• Although the number of registered commercial fishing boats in the Humboldt Bay area has declined from approximately 500 in the 1950s to approximately 220 in 2004, the bay is still an important port for commercial fishing.
  • More than 500 vessels from other West Coast ports use the bay’s facilities annually. The commercial fishing fleet is based at Woodley Island Marina, the City of Eureka Marina, and to a lesser extent, the private King Salmon Marina (HBHRCD 2007)
  • Commercial crab fishing is highly active in nearshore waters off Eureka and makes up the overwhelming majority of Eureka commercial landings and ex-vessel revenue between 1992 and 2014 (Hackett et al. 2017).
  • Groundfish trawl fisheries occur at greater depths, generally in water depths less than 600 fathoms (1100 meters), with an average depth of <300 fathoms (550 meters) (Sommers et al. 2016).
  • Since 1981, total pounds of all fish landed in Eureka has dropped from a high in 1981 of 36.9 million pounds to on average 1.9 million pounds between 2001 and 2007; most of the decline was due to a decrease in groundfish landings (Pomeroy et al. 2010).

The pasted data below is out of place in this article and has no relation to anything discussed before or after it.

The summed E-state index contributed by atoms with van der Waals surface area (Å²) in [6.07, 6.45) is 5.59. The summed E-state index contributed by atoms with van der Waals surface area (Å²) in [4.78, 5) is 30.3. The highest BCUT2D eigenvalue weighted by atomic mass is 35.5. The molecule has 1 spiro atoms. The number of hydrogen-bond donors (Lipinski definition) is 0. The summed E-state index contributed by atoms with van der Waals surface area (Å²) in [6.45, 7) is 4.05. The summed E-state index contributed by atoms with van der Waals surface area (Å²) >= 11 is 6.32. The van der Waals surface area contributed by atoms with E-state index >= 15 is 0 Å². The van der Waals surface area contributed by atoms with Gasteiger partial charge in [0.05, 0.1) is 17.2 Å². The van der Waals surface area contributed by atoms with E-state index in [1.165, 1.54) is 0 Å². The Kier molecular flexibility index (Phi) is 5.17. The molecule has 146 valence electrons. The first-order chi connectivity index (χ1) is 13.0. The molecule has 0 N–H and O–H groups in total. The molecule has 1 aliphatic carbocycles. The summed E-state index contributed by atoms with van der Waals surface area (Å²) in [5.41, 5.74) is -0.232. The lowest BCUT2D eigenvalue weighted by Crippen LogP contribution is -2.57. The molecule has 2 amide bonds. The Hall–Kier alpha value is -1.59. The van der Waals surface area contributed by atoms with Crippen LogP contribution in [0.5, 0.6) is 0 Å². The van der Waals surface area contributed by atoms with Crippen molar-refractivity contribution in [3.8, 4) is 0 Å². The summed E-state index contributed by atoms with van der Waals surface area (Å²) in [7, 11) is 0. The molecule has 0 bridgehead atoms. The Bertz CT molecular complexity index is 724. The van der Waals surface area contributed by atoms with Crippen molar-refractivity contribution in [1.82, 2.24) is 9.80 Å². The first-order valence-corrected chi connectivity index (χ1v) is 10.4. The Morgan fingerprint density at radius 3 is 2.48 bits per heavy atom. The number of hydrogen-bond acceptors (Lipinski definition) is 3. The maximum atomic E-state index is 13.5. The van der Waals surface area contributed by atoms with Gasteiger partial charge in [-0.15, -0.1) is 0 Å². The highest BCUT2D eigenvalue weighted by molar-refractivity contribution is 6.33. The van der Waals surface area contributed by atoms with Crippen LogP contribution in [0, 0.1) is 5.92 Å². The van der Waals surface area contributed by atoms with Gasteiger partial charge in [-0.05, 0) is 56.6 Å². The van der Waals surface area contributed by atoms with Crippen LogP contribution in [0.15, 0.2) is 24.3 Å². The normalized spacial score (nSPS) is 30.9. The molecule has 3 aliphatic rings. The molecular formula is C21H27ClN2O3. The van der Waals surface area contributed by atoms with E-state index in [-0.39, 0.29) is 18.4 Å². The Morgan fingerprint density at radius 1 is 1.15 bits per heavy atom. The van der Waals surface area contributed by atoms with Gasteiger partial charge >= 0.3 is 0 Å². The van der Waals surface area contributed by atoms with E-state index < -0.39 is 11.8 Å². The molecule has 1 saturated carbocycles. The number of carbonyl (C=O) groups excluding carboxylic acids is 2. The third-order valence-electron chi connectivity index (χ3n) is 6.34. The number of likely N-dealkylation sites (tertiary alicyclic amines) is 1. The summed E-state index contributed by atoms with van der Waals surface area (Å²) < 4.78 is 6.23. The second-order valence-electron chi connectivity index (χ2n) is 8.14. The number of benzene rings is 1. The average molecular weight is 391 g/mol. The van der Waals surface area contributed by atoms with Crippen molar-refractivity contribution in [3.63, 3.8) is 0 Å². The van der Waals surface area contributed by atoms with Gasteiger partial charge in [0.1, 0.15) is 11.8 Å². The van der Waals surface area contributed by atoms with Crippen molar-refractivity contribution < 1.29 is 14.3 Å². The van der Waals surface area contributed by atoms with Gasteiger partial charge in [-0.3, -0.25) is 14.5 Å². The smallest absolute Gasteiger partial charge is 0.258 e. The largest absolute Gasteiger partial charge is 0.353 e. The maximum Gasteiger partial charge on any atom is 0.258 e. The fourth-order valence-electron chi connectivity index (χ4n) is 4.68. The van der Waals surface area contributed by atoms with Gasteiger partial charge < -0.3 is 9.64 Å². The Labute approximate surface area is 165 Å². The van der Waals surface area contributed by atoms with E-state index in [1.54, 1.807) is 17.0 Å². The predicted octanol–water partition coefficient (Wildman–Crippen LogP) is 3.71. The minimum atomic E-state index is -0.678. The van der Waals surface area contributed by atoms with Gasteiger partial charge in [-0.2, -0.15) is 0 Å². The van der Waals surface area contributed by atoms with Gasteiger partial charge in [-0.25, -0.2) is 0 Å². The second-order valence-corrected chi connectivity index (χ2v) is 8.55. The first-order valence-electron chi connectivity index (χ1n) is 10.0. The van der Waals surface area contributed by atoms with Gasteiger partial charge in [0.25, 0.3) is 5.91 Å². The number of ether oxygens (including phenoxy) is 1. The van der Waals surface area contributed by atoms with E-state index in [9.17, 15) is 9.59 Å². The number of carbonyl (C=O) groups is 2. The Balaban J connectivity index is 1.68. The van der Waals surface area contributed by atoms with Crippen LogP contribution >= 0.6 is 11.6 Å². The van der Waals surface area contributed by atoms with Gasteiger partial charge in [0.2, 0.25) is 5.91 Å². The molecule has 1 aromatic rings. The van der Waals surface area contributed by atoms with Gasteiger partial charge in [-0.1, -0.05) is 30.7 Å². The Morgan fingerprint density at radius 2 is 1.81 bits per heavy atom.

See page 33 of our lease application for Northern California Commercial and Recreational Fisheries, Gear Types, and Locations



Pink and blue rope


What is the Redwood Coast Offshore Wind consortium?

At the beginning of April, 2018 the RCEA Board of Directors selected partners for a public-private partnership to explore developing a wind farm off the coast of Humboldt County. The consortium, consisting of Principle Power Inc., EDPR Offshore North America LLC, Aker Solutions Inc., H. T. Harvey & Associates, and Herrera Environmental Consultants Inc, was selected from six highly qualified respondents after RCEA issued a Request for Qualifications in February.

RCEA and the consortium submitted an unsolicited lease application to the Bureau of Ocean Energy Management on September 12, 2018. Although that lease request was not granted, we are continuing with what will now be a competitive lease auction for the same area. The consortium is working closely with local stakeholders to minimize any potential impacts and maximize local community benefits. Once a lease has been approved, the work of researching and developing a plan will take years to complete and will be the product of extensive community collaboration.

Does RCEA’s long-term contract for 100 MW of solar energy from the Sandrini Sol 1 project preclude RCEA contracting for offshore wind when that becomes available?